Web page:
Employment in a Bedouin Community: The Case of the Town of Dahab in South Sinai

By Aziz, Heba | Nomadic Peoples, December 2000 | Go to article overview
Save to active project

Employment in a Bedouin Community: The Case of the Town of Dahab in South Sinai


Aziz, Heba, Nomadic Peoples


Bedouin employment is a controversial concept, especially when discussed with state representatives or with urban sedentary people -- many of whom would disagree on the applicability of the term for Bedouin communities. State officials in various Middle East countries would argue that Bedouin are incapable of working -- an excuse for the alienation of Bedouin from the path of economic and social development in their own communities. When Bedouin are discussed, arguments like Bedouin are unreliable and cannot adhere to fixed working hours and refuse being managed by non-Bedouin may be brought up.

In this article I discuss the issues of employment in a Bedouin community rather than Bedouin employment per se. I think it is hard nowadays to discuss Bedouin employment without considering those who currently share the Bedouin's physical and social space. Bedouin have never been autonomous, but anthropologists have often described their patterns and modes of employment as if they possessed a degree of autonomy, isolation and particularity. The town of Dahab on the Gulf of Aqaba is a vivid example of the way demographic changes influence employment patterns amongst the Bedouin and those who choose to share their space and resources. I will illustrate how the physical and social landscape of the town where tourism is the main economic activity, shaped the patterns of employment amongst the newly shaped local community. I will then discuss how such patterns raised controversial issues in employment and led to the confinement of the Bedouin's economic activities.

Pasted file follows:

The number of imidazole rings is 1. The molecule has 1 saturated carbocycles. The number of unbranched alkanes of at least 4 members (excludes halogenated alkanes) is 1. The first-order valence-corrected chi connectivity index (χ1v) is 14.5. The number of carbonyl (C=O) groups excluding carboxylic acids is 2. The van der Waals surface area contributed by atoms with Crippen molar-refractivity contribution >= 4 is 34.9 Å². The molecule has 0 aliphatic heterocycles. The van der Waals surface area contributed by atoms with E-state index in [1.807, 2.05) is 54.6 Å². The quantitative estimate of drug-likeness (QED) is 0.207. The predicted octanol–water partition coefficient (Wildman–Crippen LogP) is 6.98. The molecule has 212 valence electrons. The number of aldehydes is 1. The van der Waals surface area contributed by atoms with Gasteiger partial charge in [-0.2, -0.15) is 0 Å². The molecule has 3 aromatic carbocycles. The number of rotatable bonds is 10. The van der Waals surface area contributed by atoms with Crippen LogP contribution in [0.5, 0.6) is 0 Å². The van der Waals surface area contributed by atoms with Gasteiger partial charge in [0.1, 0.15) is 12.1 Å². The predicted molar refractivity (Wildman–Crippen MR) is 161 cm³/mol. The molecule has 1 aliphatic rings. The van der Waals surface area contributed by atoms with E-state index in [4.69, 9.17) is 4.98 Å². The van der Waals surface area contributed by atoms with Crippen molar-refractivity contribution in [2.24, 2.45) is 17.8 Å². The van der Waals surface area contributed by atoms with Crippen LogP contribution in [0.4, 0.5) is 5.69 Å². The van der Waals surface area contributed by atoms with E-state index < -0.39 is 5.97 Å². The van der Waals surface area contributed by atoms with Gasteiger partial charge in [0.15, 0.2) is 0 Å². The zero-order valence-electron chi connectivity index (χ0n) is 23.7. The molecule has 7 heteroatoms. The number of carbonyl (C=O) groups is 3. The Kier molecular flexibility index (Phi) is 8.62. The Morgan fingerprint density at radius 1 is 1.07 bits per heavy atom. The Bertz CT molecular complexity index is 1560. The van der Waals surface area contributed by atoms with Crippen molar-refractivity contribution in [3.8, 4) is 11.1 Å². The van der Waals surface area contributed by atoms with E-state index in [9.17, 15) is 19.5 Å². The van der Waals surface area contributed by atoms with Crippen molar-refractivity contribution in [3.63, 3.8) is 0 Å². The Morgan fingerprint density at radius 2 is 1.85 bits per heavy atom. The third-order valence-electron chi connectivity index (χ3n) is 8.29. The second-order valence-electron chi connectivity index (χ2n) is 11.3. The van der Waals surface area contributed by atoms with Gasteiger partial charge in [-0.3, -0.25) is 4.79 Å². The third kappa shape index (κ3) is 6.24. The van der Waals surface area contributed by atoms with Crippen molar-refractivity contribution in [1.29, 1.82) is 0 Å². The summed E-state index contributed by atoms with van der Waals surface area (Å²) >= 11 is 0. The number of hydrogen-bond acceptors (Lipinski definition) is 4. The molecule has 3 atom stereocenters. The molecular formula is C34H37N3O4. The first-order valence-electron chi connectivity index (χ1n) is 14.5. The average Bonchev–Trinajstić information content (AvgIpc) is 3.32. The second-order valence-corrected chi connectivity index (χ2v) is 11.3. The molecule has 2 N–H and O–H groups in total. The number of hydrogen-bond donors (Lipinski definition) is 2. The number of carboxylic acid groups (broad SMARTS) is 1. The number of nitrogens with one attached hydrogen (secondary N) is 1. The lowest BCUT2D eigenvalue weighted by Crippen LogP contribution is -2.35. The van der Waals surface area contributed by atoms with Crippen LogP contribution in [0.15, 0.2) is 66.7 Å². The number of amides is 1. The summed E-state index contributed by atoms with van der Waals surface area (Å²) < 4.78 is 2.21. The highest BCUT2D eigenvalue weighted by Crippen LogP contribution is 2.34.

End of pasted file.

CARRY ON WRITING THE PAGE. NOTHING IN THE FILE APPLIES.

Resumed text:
Background

The Sinai Peninsula has always been an area of immense political and strategic importance. Israel's belief that occupying the Sinai and having it under control of a military force was essential for its safety and security caused three wars in the modern history of Egypt. First came the war of 1956, then the Six-Day War in 1967 when Israel gained possession of the Sinai and finally the 1973 war when Egypt regained the north-west coast between Suez and Abu Rodeis. As a result of President Sadat's visit to Jerusalem and the signing of the Camp David Treaty, Egypt gradually regained the rest of the Sinai Peninsula. On the 25th April 1982 the whole of Sinai was regained, with the exception of Taba, which was returned in March 1989.